“And After Many Days” by Jowhor Ile (2016)
Genre: Fiction, Adult, Cultural
Page Length: 256 pages (hardcover edition)
During the rainy season of 1995, in the bustling town of Port Harcourt, Nigeria, one family’s life is disrupted by the sudden disappearance of seventeen-year-old Paul Utu, beloved brother and son. As they grapple with the sudden loss of their darling boy, they embark on a painful and moving journey of immense power which changes their lives forever and shatters the fragile ecosystem of their once ordered family. Ajie, the youngest sibling, is burdened with the guilt of having seen Paul last and convinced that his vanished brother was betrayed long ago. But his search for the truth uncovers hidden family secrets and reawakens old, long forgotten ghosts as rumours of police brutality, oil shortages, and frenzied student protests serve as a backdrop to his pursuit.
In a tale that moves seamlessly back and forth through time, Ajie relives a trip to the family’s ancestral village where, together, he and his family listen to the myths of how their people settled there, while the villagers argue over the mysterious Company, who found oil on their land and will do anything to guarantee support. As the story builds towards its stunning conclusion, it becomes clear that only once past and present come to a crossroads will Ajie and his family finally find the answers they have been searching for.
And After Many Days introduces Ile’s spellbinding ability to tightly weave together personal and political loss until, inevitably, the two threads become nearly indistinguishable. It is a masterful story of childhood, of the delicate, complex balance between the powerful and the powerless, and a searing portrait of a community as the old order gives way to the new. (description from Goodreads)
In And After Many Days the story surrounds the event of a boy’s disappearance and how it changes a family’s dynamic. Soon after Paul’s disappearance the family starts to fall apart and readers are instantly transported to the family’s past. Through these series of flashbacks the reader gets to know each family member intimately and are witness to their relationship.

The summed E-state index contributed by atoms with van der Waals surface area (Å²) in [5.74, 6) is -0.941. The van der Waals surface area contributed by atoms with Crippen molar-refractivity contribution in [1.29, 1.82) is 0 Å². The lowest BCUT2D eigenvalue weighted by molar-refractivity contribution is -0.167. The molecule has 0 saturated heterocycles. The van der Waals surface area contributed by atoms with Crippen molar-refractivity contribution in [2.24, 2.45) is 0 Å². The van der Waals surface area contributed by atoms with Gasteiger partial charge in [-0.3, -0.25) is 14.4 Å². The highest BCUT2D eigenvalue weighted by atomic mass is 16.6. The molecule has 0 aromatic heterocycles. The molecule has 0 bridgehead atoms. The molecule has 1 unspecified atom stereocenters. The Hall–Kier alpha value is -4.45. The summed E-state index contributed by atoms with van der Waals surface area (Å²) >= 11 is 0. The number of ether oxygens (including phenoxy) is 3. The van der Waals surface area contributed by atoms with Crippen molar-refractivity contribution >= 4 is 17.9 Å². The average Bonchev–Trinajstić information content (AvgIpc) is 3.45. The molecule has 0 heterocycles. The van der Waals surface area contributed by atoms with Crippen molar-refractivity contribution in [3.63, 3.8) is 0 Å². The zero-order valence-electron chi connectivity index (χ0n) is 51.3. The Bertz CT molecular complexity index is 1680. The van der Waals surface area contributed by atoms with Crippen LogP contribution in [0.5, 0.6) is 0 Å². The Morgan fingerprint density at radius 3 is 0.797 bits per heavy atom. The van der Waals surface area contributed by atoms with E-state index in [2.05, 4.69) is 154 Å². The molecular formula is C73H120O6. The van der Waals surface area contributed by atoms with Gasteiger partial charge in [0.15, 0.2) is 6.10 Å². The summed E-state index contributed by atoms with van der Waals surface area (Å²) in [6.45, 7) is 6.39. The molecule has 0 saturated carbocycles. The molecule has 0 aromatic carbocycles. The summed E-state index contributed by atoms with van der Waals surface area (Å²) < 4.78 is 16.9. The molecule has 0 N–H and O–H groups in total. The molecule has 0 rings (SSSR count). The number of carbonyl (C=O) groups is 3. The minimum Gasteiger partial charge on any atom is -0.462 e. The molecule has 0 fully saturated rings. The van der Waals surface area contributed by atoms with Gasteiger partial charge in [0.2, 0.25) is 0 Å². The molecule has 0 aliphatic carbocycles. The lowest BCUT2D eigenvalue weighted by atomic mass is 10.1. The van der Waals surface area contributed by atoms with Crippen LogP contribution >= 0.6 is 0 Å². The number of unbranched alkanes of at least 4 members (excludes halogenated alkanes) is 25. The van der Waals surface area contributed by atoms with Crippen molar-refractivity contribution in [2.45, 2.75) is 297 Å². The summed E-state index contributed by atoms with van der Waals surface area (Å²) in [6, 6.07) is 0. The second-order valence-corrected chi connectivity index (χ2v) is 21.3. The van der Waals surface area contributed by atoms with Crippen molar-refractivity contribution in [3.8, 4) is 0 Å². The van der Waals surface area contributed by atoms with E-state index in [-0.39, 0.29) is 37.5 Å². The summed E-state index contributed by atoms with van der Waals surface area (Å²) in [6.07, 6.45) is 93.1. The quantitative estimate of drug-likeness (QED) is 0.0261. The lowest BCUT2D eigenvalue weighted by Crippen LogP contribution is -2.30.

Ajie, the youngest sibling, is the narrator of our tale. We view his family from his very eyes and how significant events throughout his life affect him. Paul is his older brother who is the shining star of all three siblings, Bibi is his older sister that constantly nitpicks at him, and Ajie is stuck as the “kid brother”. His mother and father are a bit stern, but only because they want the best for them. Through this story we learn how strong a family’s bond can be.
Among Ajie’s family background, Ile paints a vivid picture of what of the scenery and life was like in Nigeria at that time. It pulls reader into a new place, but also a different era that had many struggles and was politically charged. The narrative is slow-moving and the plot is mostly character-driven. While the historical events are a part of the story, the plot focuses on the people rather than the action.
Overall, this book failed to grab my attention many times while reading it. While I was enraptured with the first part of the book, but its slow pace made me lost interest later on in the plot. I also would have seen the perspectives from the other family members rather than just Ajie. I did, however, appreciate the way the Ile weaves together one family’s story and it also taught me some new aspects of Nigerian culture.
FTC Disclaimer: I received this book from Blogging For Books in exchange for a fair and honest review.